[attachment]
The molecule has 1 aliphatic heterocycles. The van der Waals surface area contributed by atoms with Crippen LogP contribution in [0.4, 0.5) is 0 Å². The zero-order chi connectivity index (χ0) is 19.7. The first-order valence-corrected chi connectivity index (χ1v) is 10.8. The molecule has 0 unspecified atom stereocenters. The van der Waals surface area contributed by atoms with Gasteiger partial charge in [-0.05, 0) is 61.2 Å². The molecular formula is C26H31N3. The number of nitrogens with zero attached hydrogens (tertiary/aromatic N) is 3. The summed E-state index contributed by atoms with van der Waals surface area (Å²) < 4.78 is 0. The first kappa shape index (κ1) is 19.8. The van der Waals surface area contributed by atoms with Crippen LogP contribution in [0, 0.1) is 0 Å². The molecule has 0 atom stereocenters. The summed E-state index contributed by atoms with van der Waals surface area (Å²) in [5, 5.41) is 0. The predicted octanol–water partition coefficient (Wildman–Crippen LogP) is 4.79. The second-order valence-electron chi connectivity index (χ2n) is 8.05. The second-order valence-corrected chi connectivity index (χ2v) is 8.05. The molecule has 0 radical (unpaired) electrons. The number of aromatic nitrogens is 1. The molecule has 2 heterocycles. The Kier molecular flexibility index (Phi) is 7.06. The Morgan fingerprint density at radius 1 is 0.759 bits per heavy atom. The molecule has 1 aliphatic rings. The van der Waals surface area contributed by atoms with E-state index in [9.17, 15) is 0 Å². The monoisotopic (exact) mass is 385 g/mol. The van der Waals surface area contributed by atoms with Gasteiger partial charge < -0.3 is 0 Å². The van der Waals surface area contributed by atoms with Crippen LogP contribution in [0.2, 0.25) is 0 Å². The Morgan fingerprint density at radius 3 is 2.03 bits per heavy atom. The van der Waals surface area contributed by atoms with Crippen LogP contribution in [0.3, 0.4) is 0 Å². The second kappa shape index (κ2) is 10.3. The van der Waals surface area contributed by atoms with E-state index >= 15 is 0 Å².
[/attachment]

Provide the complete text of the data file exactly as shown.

The molecule has 1 aliphatic heterocycles. The van der Waals surface area contributed by atoms with Crippen LogP contribution in [0.4, 0.5) is 0 Å². The zero-order chi connectivity index (χ0) is 19.7. The first-order valence-corrected chi connectivity index (χ1v) is 10.8. The molecule has 0 unspecified atom stereocenters. The van der Waals surface area contributed by atoms with Gasteiger partial charge in [-0.05, 0) is 61.2 Å². The molecular formula is C26H31N3. The number of nitrogens with zero attached hydrogens (tertiary/aromatic N) is 3. The summed E-state index contributed by atoms with van der Waals surface area (Å²) < 4.78 is 0. The first kappa shape index (κ1) is 19.8. The van der Waals surface area contributed by atoms with Crippen LogP contribution in [0, 0.1) is 0 Å². The molecule has 0 atom stereocenters. The summed E-state index contributed by atoms with van der Waals surface area (Å²) in [5, 5.41) is 0. The predicted octanol–water partition coefficient (Wildman–Crippen LogP) is 4.79. The second-order valence-electron chi connectivity index (χ2n) is 8.05. The second-order valence-corrected chi connectivity index (χ2v) is 8.05. The molecule has 0 radical (unpaired) electrons. The number of aromatic nitrogens is 1. The molecule has 2 heterocycles. The Kier molecular flexibility index (Phi) is 7.06. The Morgan fingerprint density at radius 1 is 0.759 bits per heavy atom. The molecule has 1 aliphatic rings. The van der Waals surface area contributed by atoms with E-state index in [9.17, 15) is 0 Å². The monoisotopic (exact) mass is 385 g/mol. The van der Waals surface area contributed by atoms with Gasteiger partial charge < -0.3 is 0 Å². The van der Waals surface area contributed by atoms with Crippen LogP contribution in [0.2, 0.25) is 0 Å². The Morgan fingerprint density at radius 3 is 2.03 bits per heavy atom. The van der Waals surface area contributed by atoms with Crippen LogP contribution in [0.3, 0.4) is 0 Å². The second kappa shape index (κ2) is 10.3. The van der Waals surface area contributed by atoms with E-state index >= 15 is 0 Å².